Re: VDI for small company
Hi Porco Rosso, the first question we have to answer is "what do you mean by VDI?" If you just want your users to log into something over RDP, grab a desktop and have a Windows computing experience, you don't need to give every user a VM to do that. You can probably get away with one (I would normally argue two, just for paranoia's sake) Windows Server instances done up with Remote Desktop Services.
For small deployments, I use RDS where I can, because the licensing on "real" VDI is fearful. You can use Liquidware Labs's UEM software to do most of the "really neat VDI stuff" that you would want without even having to buy the expensive VDI licenses. This includes migrating resources between VMs and physical systems, including application settings for applications that don't migrate. It's complicated topic, but - as luck would have it - Liquidware recently commissioned me to write a whitepaper on the topic, which you can find here: http://info.liquidwarelabs.com/Whitepaper_UEMFormLandingPage.html
If I were to design your environment blindly (and without more information it's pretty blind!) I'd say "go buy a VMware Essentials or Essentials Plus kit (depending on which features you feel you need), get Windows Datacenter licenses for all the servers you need and use Veeam to back it all up."
VMware Essentials is cheap cheap cheap, like $500 for 3 servers. But you don't get HA or any of the other really nice toys for that. That's okay, but all you really care about is the fact that it gives you access to the backup APIs. The chances that you need HA for 10 users is pretty small. Hardware doesn't fail that often, and - to be perfectly blunt - you'll run a business just fine off of a single physical server (which runs multiple virtual workloads) and using Veeam to back that up to something like an ioSafe (http://www.theregister.co.uk/2013/12/02/setting_the_iosafe_214_on_fire/) NAS.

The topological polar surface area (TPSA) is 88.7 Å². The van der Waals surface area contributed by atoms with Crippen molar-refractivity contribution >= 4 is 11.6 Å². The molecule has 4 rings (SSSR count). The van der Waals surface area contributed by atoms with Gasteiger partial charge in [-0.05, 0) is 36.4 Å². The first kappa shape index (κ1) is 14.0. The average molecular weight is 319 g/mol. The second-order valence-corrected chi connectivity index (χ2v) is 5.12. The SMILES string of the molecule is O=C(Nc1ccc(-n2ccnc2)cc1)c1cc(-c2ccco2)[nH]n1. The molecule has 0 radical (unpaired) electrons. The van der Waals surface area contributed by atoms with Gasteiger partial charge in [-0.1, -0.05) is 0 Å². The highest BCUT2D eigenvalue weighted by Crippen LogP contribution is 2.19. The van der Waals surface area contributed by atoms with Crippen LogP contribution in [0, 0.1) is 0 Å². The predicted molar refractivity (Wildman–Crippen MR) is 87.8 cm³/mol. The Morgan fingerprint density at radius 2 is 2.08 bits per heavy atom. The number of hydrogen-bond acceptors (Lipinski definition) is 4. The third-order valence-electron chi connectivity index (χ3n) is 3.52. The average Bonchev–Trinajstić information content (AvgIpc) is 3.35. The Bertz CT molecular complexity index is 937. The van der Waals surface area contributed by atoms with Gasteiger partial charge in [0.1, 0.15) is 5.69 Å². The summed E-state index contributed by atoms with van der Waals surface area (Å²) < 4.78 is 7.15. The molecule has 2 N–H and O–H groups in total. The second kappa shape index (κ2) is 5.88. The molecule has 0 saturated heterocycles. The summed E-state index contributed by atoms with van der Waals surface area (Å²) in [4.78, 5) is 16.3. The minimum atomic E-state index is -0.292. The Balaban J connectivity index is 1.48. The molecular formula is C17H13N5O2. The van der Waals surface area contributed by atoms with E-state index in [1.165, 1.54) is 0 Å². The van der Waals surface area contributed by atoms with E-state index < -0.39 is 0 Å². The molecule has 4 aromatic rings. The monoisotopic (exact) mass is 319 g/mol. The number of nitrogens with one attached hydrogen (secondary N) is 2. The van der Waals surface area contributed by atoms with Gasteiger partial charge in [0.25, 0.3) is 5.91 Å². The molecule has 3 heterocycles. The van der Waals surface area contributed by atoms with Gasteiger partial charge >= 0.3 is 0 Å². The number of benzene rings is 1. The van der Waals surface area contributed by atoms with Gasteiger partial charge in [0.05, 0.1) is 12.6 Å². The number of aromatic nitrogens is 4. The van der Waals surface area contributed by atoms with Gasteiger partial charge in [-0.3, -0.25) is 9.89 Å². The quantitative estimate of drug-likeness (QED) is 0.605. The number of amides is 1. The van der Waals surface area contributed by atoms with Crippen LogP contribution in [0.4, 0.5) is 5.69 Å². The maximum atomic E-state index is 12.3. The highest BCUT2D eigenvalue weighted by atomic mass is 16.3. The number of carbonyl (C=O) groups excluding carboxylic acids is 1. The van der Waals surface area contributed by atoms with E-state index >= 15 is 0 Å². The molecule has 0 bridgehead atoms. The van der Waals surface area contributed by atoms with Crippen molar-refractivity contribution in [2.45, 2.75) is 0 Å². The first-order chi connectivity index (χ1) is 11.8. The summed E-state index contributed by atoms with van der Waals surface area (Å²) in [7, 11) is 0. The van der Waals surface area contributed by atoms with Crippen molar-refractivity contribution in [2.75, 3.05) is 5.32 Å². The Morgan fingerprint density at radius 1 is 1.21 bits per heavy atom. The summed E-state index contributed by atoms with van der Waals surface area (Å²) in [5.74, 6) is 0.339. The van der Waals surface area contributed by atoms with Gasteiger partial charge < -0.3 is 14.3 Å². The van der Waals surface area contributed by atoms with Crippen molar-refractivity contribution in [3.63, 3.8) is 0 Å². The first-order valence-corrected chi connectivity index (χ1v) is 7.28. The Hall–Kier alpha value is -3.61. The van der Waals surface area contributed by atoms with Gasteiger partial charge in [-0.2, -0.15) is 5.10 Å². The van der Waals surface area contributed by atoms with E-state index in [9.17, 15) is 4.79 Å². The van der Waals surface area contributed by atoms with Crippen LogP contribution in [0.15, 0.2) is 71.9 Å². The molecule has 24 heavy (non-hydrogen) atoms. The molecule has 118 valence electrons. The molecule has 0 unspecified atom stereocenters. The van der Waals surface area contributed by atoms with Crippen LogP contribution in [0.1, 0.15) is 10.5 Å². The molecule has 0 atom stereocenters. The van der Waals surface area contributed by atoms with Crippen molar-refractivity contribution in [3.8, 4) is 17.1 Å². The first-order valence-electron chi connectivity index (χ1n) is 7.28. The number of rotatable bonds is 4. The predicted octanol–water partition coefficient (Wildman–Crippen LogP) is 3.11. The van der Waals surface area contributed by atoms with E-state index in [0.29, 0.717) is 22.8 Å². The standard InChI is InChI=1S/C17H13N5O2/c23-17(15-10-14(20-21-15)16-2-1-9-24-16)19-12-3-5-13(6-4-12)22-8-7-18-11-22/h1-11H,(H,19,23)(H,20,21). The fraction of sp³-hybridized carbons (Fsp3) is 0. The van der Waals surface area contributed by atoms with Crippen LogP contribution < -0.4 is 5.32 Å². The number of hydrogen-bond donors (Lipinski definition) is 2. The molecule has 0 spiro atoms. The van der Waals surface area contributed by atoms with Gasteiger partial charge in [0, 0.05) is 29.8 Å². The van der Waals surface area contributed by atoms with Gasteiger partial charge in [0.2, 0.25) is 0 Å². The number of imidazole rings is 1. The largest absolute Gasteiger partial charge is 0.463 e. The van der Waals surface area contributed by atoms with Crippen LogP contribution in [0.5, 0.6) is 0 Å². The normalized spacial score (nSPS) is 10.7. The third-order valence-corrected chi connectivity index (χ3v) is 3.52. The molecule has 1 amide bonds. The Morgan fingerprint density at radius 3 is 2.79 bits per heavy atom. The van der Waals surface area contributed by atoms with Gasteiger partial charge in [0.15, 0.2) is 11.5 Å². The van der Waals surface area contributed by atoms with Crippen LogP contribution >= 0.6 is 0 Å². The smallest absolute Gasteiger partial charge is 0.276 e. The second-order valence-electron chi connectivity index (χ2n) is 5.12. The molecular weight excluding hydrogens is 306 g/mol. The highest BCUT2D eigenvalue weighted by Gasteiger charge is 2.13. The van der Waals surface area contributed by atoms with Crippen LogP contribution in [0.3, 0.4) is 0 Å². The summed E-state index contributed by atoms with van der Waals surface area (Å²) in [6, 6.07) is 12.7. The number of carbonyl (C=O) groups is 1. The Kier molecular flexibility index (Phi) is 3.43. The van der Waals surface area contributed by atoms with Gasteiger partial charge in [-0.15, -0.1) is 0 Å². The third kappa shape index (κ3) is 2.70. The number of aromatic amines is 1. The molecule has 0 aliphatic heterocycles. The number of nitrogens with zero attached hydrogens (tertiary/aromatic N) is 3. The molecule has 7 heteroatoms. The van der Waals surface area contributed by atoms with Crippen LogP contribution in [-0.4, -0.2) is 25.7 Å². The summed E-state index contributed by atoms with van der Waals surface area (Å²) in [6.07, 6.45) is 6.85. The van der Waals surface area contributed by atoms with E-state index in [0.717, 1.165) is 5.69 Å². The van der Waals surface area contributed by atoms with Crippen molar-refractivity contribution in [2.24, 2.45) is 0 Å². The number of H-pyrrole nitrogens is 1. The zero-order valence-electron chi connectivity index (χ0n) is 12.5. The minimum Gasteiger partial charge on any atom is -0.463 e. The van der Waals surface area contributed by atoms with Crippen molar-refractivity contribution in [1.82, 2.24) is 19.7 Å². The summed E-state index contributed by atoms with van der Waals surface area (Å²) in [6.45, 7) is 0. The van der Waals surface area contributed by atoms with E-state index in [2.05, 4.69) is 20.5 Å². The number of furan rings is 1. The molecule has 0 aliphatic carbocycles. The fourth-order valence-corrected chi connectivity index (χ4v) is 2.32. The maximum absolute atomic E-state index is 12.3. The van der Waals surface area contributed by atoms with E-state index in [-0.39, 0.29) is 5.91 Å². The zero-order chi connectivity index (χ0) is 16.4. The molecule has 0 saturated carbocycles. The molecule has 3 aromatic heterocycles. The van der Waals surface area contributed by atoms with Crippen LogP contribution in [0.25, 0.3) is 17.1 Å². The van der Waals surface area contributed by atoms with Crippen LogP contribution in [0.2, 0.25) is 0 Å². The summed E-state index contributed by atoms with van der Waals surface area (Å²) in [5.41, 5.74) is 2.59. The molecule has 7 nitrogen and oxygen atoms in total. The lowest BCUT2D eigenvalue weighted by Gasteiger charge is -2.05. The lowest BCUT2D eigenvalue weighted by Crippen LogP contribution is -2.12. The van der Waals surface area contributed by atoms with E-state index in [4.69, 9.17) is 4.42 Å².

This gives you full disaster proof storage. It gives you expandability (you can add nodes to your cluster as you grow,) and you can fit a lot of workloads on a single modern server. But the server a Windows Datacenter license so you can have as many Windows VMs as you want.
Virtualise two copies of Windows Server for Remote Desktop Services and spin up a third to act as an RDS gateway. This way your users will be load balanced between the two VMs, and you can take one down for maintenance while only affecting half your users. Or, since it's datacenter, spin up 10 server VMs, one for each user! (Don't forget you still need 10 RDS CALs, no matter how you spin this.)
You can then put all your remaining (server) workloads in either Windows or Linux VMs as you see fit. If you plan on going past one server to start, look at hyperconverged solutions in order to be able to get away from SAN or NAS complexity for such a small deployment. Just take the local disks on you nodes and lash them together into a single storage pool. There's a list of the big players in the article. E-mail me if you need introductions to any of them.
Your biggest single expense should be the Windows license. A single server is cheap, and a two disk IOsafe with enough storage to back up your workloads is cheap too. VMware Essentials is cheap, and you don't need essentials plus with one server in play. Veeam for a single server should be free.
*Poof*. SMB setup for 10 users on a single server with recovery time objectives and recovery point objectives that should be compatible with your typical 10-man shop. If that doesn't seem like it would work for you, please give me more info, and I can suggest alternatives.